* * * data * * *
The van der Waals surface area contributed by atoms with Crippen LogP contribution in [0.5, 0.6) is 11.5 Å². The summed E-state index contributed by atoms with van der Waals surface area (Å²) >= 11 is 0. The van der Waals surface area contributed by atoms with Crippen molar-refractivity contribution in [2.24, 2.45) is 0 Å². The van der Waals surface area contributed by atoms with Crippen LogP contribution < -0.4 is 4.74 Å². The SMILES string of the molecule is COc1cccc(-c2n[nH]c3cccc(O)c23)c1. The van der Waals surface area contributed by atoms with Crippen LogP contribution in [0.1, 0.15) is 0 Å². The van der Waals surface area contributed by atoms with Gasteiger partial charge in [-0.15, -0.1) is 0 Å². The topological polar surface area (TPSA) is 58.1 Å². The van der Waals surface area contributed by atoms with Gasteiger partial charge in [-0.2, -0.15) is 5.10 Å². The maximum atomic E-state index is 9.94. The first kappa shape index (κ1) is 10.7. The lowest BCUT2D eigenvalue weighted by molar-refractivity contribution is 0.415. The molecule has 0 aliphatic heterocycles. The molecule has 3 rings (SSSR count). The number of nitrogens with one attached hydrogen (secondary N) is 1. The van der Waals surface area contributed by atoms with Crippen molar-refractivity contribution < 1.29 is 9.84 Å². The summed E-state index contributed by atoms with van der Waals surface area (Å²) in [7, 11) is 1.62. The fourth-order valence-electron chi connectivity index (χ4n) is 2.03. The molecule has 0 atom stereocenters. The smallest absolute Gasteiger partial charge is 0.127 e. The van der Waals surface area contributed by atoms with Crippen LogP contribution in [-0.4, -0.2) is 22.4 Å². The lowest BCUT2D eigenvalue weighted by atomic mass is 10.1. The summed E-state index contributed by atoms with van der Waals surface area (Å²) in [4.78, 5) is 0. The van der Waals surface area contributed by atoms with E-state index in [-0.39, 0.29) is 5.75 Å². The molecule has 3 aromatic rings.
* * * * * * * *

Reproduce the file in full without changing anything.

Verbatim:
The van der Waals surface area contributed by atoms with Crippen LogP contribution in [0.5, 0.6) is 11.5 Å². The summed E-state index contributed by atoms with van der Waals surface area (Å²) >= 11 is 0. The van der Waals surface area contributed by atoms with Crippen molar-refractivity contribution in [2.24, 2.45) is 0 Å². The van der Waals surface area contributed by atoms with Crippen LogP contribution < -0.4 is 4.74 Å². The SMILES string of the molecule is COc1cccc(-c2n[nH]c3cccc(O)c23)c1. The van der Waals surface area contributed by atoms with Crippen LogP contribution in [0.1, 0.15) is 0 Å². The van der Waals surface area contributed by atoms with Gasteiger partial charge in [-0.15, -0.1) is 0 Å². The topological polar surface area (TPSA) is 58.1 Å². The van der Waals surface area contributed by atoms with Gasteiger partial charge in [-0.2, -0.15) is 5.10 Å². The maximum atomic E-state index is 9.94. The first kappa shape index (κ1) is 10.7. The lowest BCUT2D eigenvalue weighted by molar-refractivity contribution is 0.415. The molecule has 0 aliphatic heterocycles. The molecule has 3 rings (SSSR count). The number of nitrogens with one attached hydrogen (secondary N) is 1. The van der Waals surface area contributed by atoms with Crippen molar-refractivity contribution < 1.29 is 9.84 Å². The summed E-state index contributed by atoms with van der Waals surface area (Å²) in [7, 11) is 1.62. The fourth-order valence-electron chi connectivity index (χ4n) is 2.03. The molecule has 0 atom stereocenters. The smallest absolute Gasteiger partial charge is 0.127 e. The van der Waals surface area contributed by atoms with Crippen LogP contribution in [-0.4, -0.2) is 22.4 Å². The lowest BCUT2D eigenvalue weighted by atomic mass is 10.1. The summed E-state index contributed by atoms with van der Waals surface area (Å²) in [4.78, 5) is 0. The van der Waals surface area contributed by atoms with E-state index in [-0.39, 0.29) is 5.75 Å². The molecule has 3 aromatic rings.